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A Doll House

             Torvald Helmer is the breadwinner and foundation for his household in Henrik Ibsen's play, A Doll House. His authoritative personality that holds the family together throughout the beginning of the play is what ends up tearing them apart in the end. His initial actions give the impression that he is a caring and devoted husband, but when trouble occurs it is apparent that this facade is to cover up his self-absorption.
             Helmer's breadwinning is so important in fact that he has to find time to see his wife between working not only at the office, but at home as well. An example of this would be when he tells her that he "Can't be disturbed," (1569) when she asks him to see what she's bought. His work frequently occupies the time he could be spending with his family. Another example of his desire to be successful is when he says, "Ah, it's so gratifying to know that one's gotten a safe, secure job, and with a comfortable salary. It's a great satisfaction, isn't it?" (1571).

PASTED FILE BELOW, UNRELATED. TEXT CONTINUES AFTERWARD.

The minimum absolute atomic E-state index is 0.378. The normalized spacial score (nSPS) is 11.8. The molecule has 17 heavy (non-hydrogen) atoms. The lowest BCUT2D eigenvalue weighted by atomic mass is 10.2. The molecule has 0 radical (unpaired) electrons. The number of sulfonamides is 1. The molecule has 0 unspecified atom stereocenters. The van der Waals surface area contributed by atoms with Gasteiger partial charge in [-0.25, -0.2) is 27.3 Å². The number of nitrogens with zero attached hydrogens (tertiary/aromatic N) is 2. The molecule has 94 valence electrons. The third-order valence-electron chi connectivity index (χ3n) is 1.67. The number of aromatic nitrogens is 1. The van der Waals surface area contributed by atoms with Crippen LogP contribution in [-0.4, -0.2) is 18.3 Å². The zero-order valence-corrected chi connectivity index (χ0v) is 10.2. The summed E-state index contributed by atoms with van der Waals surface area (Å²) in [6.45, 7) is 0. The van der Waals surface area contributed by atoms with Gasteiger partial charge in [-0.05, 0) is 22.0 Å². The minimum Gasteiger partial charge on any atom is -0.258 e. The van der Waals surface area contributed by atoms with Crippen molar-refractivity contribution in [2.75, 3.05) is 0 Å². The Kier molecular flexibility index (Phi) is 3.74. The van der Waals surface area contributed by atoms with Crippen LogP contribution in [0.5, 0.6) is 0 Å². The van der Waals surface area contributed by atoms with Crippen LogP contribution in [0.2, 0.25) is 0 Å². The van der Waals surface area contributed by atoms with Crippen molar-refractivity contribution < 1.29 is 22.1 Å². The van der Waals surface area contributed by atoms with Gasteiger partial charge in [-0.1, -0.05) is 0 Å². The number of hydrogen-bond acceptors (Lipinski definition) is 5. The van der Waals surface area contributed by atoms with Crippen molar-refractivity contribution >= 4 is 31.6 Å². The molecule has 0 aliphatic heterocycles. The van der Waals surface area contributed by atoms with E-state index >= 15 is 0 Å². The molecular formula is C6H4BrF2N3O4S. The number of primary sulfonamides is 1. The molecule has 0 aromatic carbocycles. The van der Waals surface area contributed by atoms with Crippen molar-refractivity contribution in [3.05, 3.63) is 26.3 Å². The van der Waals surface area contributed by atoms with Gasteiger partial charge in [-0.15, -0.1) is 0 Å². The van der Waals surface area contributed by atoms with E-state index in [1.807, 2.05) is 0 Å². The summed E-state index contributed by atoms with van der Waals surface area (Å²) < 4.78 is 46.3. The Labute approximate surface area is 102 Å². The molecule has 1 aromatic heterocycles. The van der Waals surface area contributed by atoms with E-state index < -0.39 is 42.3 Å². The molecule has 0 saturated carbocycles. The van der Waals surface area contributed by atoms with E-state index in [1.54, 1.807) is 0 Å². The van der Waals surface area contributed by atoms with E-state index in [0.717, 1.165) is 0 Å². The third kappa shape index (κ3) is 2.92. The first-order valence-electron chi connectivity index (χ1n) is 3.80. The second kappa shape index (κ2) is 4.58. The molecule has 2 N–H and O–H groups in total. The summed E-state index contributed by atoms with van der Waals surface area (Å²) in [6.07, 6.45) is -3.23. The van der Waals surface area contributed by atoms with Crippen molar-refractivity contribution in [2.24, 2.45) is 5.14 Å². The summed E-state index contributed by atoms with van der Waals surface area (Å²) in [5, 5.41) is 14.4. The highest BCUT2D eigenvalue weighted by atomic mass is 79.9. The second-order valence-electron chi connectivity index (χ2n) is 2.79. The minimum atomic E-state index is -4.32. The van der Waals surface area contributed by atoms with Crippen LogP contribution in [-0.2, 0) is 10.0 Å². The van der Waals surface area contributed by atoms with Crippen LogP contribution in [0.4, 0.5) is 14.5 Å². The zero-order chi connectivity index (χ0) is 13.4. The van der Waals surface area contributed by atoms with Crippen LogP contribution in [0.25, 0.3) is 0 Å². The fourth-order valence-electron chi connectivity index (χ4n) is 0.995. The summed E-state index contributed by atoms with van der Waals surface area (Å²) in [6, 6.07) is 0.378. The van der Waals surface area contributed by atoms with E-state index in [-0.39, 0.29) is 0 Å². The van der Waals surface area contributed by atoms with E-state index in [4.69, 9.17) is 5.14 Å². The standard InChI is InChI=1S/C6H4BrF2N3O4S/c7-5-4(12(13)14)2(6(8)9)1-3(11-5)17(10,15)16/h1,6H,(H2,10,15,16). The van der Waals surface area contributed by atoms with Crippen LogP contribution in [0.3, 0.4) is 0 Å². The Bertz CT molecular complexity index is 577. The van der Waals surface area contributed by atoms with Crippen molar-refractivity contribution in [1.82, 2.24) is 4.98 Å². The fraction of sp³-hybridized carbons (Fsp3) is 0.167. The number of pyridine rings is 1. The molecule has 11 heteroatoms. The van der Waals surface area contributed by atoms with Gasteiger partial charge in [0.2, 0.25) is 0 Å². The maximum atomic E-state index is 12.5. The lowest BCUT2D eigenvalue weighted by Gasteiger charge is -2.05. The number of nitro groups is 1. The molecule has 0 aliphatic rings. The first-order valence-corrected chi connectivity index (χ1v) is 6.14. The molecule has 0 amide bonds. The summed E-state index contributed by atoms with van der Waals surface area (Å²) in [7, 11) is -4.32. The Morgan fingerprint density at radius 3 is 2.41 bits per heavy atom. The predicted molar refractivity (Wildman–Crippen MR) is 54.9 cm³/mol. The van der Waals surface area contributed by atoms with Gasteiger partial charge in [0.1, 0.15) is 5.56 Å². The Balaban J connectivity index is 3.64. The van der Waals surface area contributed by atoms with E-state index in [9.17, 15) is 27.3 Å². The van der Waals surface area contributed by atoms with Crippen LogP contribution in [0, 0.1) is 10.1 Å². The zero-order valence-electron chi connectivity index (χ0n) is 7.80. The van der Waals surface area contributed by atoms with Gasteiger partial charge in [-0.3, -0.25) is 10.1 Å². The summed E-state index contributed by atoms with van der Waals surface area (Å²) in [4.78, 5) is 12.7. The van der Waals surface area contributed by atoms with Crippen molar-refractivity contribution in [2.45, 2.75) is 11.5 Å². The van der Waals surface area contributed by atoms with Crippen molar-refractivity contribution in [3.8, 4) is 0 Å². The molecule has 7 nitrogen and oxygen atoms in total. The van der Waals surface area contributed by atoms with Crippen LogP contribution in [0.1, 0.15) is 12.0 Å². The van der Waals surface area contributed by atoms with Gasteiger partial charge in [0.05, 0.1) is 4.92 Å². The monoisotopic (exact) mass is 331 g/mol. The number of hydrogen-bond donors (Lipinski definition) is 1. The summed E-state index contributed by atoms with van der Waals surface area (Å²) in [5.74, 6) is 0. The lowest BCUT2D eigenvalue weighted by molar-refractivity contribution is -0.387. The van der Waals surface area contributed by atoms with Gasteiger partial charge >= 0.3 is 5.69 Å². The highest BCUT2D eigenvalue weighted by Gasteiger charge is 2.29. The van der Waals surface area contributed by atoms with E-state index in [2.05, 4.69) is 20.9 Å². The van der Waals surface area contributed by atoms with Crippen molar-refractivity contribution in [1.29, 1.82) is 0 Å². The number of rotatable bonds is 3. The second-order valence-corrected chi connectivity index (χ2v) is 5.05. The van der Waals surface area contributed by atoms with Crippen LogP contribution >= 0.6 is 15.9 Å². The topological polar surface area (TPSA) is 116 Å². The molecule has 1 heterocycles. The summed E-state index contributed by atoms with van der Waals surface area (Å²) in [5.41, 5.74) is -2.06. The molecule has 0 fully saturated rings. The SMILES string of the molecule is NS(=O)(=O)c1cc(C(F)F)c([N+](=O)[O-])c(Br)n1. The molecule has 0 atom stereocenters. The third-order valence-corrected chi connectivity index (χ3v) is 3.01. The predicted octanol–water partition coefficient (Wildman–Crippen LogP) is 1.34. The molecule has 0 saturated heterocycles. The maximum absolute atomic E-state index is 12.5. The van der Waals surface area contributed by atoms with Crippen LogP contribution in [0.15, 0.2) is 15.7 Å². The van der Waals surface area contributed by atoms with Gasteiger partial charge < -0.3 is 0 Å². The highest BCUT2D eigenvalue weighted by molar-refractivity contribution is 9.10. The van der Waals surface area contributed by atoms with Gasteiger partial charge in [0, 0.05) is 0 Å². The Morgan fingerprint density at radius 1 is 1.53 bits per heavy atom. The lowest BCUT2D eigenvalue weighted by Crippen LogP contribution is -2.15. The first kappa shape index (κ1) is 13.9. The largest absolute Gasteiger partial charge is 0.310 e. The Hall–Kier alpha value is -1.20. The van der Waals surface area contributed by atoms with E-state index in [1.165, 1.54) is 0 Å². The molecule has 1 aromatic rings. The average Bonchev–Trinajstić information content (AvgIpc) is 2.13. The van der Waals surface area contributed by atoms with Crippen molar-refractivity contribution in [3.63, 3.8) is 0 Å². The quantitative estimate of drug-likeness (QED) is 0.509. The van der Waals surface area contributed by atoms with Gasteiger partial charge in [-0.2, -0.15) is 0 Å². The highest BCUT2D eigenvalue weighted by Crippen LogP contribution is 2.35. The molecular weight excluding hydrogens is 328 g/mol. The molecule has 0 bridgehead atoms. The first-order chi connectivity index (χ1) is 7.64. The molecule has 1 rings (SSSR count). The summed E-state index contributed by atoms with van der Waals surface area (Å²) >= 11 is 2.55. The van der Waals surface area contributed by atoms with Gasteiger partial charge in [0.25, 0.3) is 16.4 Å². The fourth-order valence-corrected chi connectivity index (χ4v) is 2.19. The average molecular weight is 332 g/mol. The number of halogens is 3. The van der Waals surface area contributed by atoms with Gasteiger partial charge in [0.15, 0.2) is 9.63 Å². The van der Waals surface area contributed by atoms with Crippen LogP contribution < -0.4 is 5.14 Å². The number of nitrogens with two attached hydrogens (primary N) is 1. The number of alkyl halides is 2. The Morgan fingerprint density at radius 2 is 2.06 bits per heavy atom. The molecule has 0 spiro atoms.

At times his authoritative personality can almost be taken as dictation. Within the first ten lines of the play he is already commenting on "the little spendthrift throwing money around again" (1569). Torvald always seems to want to control his wife's spending habits. In addition to the money she spends, he goes so far as to want control over her eating habits. This is evident when it seems as though she is trying to hide her food from him when the play says, "Nora shuts the door. Drawing a bag of macaroons from her pocket, she eats a couple, then steals over and listens at her husband's door Putting the macaroon bag in her pocket and wiping her mouth" (1569). A little later in the play Helmer is talking down to his wife interrogating her, "But wait; it seems to me you have a very suspicious look today- Surely my sweet tooth hasn't been running riot in town today, has she? Hasn't nibbled some pastry? Not even munched a macaroon or two?" (1571).

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